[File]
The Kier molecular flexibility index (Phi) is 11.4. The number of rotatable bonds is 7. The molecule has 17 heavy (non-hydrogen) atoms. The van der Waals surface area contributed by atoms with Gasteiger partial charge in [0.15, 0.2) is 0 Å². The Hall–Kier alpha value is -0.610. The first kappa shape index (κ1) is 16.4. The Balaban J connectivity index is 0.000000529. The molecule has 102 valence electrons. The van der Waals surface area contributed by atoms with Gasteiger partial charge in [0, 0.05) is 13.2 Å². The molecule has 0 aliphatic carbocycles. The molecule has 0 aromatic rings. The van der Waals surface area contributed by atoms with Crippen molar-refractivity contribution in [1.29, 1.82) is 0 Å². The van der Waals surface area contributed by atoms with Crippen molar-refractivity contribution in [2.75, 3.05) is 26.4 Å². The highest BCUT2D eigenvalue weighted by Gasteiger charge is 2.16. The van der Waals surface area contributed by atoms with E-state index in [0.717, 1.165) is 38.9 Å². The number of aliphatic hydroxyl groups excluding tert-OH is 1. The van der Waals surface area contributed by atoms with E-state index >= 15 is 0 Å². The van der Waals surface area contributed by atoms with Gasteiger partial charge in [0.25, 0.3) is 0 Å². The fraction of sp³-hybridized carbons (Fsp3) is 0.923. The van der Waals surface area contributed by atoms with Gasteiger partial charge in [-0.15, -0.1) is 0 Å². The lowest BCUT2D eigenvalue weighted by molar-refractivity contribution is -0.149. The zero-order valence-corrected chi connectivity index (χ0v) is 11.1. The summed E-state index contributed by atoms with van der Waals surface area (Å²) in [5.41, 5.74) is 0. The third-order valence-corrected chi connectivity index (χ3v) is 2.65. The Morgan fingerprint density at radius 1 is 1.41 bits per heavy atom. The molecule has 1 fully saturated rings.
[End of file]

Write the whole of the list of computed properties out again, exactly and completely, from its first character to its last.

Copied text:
The Kier molecular flexibility index (Phi) is 11.4. The number of rotatable bonds is 7. The molecule has 17 heavy (non-hydrogen) atoms. The van der Waals surface area contributed by atoms with Gasteiger partial charge in [0.15, 0.2) is 0 Å². The Hall–Kier alpha value is -0.610. The first kappa shape index (κ1) is 16.4. The Balaban J connectivity index is 0.000000529. The molecule has 102 valence electrons. The van der Waals surface area contributed by atoms with Gasteiger partial charge in [0, 0.05) is 13.2 Å². The molecule has 0 aliphatic carbocycles. The molecule has 0 aromatic rings. The van der Waals surface area contributed by atoms with Crippen molar-refractivity contribution in [1.29, 1.82) is 0 Å². The van der Waals surface area contributed by atoms with Crippen molar-refractivity contribution in [2.75, 3.05) is 26.4 Å². The highest BCUT2D eigenvalue weighted by Gasteiger charge is 2.16. The van der Waals surface area contributed by atoms with E-state index in [0.717, 1.165) is 38.9 Å². The number of aliphatic hydroxyl groups excluding tert-OH is 1. The van der Waals surface area contributed by atoms with E-state index >= 15 is 0 Å². The van der Waals surface area contributed by atoms with Gasteiger partial charge in [0.25, 0.3) is 0 Å². The fraction of sp³-hybridized carbons (Fsp3) is 0.923. The van der Waals surface area contributed by atoms with Gasteiger partial charge in [-0.15, -0.1) is 0 Å². The lowest BCUT2D eigenvalue weighted by molar-refractivity contribution is -0.149. The zero-order valence-corrected chi connectivity index (χ0v) is 11.1. The summed E-state index contributed by atoms with van der Waals surface area (Å²) in [5.41, 5.74) is 0. The third-order valence-corrected chi connectivity index (χ3v) is 2.65. The Morgan fingerprint density at radius 1 is 1.41 bits per heavy atom. The molecule has 1 fully saturated rings.